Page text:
By Steve Moyer
Poetry in the Muslim world takes on many forms and touches upon myriad sentiments and sensibilities. Its roots lie in the epic and in romances, oral traditions that flourished in Persia and in the Ottoman and Mughal courts. Today, in Pakistan and India, truck drivers paint their entire rigs—cabs and trailers—with lines from favorite poems; in Turkey, dervishes whirl to the inspiration of Sufi poet Rumi; in Yemen tribesmen conduct negotiations in verse, and the Arabic calligraphy that sets lines on the page in many other Muslim countries is an art unto itself.
In Baghdad, the heart of the literary and intellectual community is a winding centuries-old alley lined with book stalls and named after one of the greatest Muslim poets, Al-Mutanabbi. Spiritual cousin perhaps of London’s Charing Cross Road, labyrinthine Al-Mutanabbi Street is quaint to say the least and somewhat at odds with the strict, classical rhyme scheme of the qasida, the form of which the street’s namesake is the acknowledged master.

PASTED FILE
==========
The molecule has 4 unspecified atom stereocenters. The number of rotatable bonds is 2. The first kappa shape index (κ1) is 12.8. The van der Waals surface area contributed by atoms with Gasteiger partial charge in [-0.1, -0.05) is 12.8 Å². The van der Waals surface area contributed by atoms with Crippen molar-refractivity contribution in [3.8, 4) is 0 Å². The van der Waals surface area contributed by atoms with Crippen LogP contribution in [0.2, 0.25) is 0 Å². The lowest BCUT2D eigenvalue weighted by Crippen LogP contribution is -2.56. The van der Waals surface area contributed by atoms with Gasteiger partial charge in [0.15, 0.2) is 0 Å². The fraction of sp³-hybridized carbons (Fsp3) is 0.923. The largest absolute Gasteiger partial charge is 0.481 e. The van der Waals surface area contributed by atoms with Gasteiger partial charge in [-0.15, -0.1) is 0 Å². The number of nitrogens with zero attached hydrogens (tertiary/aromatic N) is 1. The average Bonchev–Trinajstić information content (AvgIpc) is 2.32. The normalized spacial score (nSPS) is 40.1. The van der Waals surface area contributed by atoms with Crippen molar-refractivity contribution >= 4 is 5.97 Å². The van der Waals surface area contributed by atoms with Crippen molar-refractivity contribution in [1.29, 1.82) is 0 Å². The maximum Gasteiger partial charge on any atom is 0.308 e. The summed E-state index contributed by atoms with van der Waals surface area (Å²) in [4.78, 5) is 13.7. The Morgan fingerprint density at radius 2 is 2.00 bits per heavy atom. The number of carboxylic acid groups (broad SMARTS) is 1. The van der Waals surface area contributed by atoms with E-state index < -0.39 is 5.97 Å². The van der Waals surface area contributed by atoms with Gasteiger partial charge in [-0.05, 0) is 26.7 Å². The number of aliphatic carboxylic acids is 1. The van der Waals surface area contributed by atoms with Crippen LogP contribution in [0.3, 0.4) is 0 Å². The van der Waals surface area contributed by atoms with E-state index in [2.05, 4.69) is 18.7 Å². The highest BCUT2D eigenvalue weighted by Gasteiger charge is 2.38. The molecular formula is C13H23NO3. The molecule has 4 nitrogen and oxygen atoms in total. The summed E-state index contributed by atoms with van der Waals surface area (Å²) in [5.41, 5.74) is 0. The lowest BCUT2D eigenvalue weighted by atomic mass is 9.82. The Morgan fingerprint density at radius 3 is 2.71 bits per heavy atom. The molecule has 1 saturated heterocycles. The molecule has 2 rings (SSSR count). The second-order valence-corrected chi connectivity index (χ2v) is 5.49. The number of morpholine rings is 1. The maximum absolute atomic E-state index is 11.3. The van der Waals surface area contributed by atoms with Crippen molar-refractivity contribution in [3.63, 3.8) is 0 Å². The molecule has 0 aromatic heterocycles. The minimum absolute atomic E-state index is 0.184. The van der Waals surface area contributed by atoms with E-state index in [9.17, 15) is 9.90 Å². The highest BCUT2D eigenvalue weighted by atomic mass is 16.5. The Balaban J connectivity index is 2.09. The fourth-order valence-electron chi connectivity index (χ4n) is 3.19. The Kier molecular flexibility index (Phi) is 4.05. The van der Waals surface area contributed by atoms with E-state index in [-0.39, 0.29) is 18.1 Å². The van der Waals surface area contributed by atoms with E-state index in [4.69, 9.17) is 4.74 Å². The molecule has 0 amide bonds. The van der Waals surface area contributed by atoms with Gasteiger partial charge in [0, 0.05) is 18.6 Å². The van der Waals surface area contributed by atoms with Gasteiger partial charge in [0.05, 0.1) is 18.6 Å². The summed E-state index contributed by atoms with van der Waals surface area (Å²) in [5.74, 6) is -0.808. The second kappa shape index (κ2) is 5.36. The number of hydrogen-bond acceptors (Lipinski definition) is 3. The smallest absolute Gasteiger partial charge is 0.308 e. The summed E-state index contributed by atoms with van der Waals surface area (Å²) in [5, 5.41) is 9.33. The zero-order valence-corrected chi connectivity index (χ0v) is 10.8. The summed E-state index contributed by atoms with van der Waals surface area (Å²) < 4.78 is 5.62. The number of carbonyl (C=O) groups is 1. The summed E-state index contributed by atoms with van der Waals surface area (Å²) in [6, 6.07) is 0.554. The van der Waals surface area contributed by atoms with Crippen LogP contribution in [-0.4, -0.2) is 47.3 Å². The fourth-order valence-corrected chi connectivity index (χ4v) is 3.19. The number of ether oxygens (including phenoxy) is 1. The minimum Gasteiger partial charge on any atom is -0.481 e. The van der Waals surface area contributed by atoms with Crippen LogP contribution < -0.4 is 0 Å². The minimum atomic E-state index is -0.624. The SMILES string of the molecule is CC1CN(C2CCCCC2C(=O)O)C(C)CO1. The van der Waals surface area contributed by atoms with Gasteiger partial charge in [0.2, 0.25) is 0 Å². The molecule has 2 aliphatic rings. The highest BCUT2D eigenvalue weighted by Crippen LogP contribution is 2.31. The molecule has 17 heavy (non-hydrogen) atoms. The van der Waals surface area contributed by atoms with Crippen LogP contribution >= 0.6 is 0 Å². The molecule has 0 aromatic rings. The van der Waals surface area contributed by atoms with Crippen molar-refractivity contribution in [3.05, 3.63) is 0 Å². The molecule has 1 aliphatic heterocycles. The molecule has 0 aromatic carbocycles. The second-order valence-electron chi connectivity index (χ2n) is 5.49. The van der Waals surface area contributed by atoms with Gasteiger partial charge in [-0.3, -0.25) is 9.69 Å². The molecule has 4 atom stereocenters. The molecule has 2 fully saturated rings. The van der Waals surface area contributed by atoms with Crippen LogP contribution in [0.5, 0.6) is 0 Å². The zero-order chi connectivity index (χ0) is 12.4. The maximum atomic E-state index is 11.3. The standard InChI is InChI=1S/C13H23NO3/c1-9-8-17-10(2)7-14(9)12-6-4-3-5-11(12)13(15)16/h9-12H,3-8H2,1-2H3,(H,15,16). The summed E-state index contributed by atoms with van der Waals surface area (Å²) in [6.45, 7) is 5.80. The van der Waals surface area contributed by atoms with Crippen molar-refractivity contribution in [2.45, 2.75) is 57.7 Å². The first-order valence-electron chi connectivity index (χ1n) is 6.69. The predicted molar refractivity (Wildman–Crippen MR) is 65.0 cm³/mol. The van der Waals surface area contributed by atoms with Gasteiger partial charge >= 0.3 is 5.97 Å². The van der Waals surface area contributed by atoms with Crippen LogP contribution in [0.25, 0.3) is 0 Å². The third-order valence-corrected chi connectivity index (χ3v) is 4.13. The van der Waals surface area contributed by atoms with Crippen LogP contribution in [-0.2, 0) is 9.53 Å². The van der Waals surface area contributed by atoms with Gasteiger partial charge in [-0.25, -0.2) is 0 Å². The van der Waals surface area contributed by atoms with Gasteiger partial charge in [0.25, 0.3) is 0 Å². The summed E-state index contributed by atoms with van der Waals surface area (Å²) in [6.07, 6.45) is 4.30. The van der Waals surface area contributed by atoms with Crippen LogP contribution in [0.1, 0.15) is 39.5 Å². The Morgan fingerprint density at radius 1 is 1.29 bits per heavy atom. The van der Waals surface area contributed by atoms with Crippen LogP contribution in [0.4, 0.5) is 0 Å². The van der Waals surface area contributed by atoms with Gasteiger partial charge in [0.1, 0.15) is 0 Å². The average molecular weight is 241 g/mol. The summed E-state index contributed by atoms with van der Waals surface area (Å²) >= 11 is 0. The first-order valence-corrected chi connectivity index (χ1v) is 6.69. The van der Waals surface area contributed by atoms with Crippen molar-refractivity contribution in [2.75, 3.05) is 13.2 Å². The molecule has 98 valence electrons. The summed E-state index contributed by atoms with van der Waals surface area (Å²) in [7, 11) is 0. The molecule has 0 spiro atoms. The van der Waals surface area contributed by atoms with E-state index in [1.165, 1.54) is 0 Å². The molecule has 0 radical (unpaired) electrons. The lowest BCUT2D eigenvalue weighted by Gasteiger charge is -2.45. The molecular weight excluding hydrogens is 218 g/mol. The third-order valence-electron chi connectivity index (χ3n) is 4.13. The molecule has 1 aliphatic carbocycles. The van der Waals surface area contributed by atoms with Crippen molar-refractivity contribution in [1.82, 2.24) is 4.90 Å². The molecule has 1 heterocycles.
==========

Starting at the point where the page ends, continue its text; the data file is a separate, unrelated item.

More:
Speaking of form, the ghazal is the Muslim poetic form best known among English speakers. It consists of couplets leading up to the poet’s signature—often a play on their name or a derivation of it. A poet known as Hafez wrote more than four hundred of them. In his hands, the form was “intense, passionate, ecstatic, often bearing multiple meanings,” according to the NEH-funded website Poetic Voices of the Muslim World. Hafez, the site hastens to add, “despised religious hypocrisy.”
In spite of the ghazal’s popularity among contemporary American poets, readers favor the work of Jalal Al-Din Rumi (1207–1273), the best-selling poet in the U.S., hands down. Spiritual and worldly at once, the verse finds joy in the every day. Greatly increasing Rumi’s popularity in English-language countries is the work of Coleman Barks, whose translations hit home with a contemporary idiom.